Just a few weeks ago, I spoke with Mike Cain, a member of IBM‘s senior technical staff for DB2 on i. That conversation resulted in an article about why IBM i shops are using SQL and, in some cases, modernizing their databases. That conversation led to another that focused on skills.
Don’t get the idea that every IBM i shop needs a database expert. That’s not the case. There are still a great number of shops that run on autopilot with a Power Systems server, an iSeries, or even an AS/400 running in black box mode with a skeleton staff doing minimal development and mostly concerned with application maintenance.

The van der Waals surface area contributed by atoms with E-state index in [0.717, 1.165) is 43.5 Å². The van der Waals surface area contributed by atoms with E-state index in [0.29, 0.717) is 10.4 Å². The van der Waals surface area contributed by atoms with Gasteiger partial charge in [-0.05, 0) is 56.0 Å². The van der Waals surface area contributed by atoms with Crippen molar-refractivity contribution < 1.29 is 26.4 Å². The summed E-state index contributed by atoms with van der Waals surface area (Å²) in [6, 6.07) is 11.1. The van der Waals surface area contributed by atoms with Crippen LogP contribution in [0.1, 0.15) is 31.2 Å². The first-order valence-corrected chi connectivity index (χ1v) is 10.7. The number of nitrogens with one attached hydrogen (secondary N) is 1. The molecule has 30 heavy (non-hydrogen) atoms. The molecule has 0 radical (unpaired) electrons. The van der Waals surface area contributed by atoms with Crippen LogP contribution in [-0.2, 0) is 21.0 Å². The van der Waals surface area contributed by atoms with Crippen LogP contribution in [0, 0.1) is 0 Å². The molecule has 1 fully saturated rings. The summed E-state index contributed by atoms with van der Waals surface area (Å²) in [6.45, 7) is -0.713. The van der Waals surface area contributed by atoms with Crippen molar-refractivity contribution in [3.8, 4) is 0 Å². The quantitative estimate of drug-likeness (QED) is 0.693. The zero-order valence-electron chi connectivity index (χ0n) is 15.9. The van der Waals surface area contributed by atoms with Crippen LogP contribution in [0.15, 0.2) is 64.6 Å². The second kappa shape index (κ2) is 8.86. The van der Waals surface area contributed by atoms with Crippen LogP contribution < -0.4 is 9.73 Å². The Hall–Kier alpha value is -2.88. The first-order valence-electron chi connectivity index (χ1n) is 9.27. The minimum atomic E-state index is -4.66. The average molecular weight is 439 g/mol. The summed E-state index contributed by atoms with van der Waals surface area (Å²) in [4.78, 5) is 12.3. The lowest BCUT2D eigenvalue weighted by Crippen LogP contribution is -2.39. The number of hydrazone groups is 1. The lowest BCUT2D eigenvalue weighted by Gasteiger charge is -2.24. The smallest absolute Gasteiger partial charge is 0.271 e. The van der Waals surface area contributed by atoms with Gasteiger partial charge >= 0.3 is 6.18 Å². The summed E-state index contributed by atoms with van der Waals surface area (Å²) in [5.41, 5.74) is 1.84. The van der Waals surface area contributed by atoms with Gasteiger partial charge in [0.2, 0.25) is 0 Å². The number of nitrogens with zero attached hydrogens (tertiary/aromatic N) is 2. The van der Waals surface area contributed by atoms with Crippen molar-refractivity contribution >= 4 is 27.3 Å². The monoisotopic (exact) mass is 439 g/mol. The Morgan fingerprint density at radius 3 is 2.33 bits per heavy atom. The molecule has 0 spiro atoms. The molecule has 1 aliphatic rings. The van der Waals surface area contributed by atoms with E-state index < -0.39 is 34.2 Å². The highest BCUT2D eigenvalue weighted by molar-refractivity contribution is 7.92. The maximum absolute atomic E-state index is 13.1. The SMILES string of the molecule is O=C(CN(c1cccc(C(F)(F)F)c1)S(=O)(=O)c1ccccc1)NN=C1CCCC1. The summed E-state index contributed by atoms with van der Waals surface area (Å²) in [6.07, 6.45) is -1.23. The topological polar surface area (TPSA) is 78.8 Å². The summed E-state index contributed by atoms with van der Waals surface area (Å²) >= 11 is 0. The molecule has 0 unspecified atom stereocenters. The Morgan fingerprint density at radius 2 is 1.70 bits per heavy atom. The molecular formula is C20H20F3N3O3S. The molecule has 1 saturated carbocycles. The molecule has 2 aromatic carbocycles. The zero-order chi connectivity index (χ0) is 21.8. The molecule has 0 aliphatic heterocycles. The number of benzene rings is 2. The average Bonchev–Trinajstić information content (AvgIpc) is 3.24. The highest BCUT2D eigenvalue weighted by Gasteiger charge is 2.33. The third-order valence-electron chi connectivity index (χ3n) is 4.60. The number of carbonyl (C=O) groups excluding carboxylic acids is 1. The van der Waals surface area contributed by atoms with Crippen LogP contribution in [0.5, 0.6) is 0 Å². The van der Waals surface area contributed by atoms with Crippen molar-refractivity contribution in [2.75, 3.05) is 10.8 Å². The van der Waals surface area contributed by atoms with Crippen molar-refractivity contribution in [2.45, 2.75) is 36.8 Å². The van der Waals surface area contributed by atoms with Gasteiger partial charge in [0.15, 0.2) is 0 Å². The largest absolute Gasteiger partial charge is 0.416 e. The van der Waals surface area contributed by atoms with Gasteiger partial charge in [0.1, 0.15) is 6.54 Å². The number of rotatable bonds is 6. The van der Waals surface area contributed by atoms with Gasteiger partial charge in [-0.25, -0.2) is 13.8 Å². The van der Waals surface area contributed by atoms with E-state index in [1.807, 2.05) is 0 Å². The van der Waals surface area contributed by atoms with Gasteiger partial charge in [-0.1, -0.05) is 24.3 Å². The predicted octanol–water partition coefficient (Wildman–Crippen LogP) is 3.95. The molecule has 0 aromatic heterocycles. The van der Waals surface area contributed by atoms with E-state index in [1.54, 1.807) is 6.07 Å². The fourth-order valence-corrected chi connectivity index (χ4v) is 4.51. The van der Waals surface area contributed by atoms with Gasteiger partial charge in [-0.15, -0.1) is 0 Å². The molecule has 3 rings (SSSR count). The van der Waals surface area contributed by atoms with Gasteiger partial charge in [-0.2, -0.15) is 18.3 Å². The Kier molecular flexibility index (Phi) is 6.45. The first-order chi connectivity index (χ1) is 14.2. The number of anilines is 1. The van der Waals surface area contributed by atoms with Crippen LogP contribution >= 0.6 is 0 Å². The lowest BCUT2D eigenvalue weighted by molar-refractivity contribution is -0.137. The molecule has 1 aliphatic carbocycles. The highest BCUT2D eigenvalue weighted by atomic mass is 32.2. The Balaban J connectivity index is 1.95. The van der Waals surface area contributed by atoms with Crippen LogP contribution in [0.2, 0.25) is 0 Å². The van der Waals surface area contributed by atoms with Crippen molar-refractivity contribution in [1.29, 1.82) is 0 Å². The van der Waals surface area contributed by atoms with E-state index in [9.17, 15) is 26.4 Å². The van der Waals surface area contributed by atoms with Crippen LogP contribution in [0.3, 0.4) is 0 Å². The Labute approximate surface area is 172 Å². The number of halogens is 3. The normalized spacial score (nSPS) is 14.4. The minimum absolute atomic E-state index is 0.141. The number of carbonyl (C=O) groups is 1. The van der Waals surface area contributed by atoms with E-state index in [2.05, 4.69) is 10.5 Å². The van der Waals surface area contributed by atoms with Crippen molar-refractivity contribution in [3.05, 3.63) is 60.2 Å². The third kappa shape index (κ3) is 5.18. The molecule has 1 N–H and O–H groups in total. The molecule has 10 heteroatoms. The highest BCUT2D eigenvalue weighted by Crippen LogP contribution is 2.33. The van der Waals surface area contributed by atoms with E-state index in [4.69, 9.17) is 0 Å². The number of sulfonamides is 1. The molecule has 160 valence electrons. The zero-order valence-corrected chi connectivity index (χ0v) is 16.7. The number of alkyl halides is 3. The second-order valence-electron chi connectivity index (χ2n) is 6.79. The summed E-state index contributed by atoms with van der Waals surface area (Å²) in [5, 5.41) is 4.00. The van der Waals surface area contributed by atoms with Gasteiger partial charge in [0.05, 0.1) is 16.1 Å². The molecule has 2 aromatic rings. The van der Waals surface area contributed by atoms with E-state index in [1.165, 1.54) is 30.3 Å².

It’s also not the case that if you don’t learn database management skills your next job will be flippin’ burgers at McDonald’s.
In his role at IBM, Cain and the team of database experts that he manages consults with dozens of companies each year, providing project advice from both the technical and business perspectives. He’s also an instructor for database training provided by IBM as well as at venues such as the RPG & DB2 Summit, COMMON, and local user group technical conferences.
Cain has had numerous conversations with executives concerning the staffing and skills required to analyze database performance and scalability, create new features and functionality, recognize what not to change, and identify where changes are appropriate.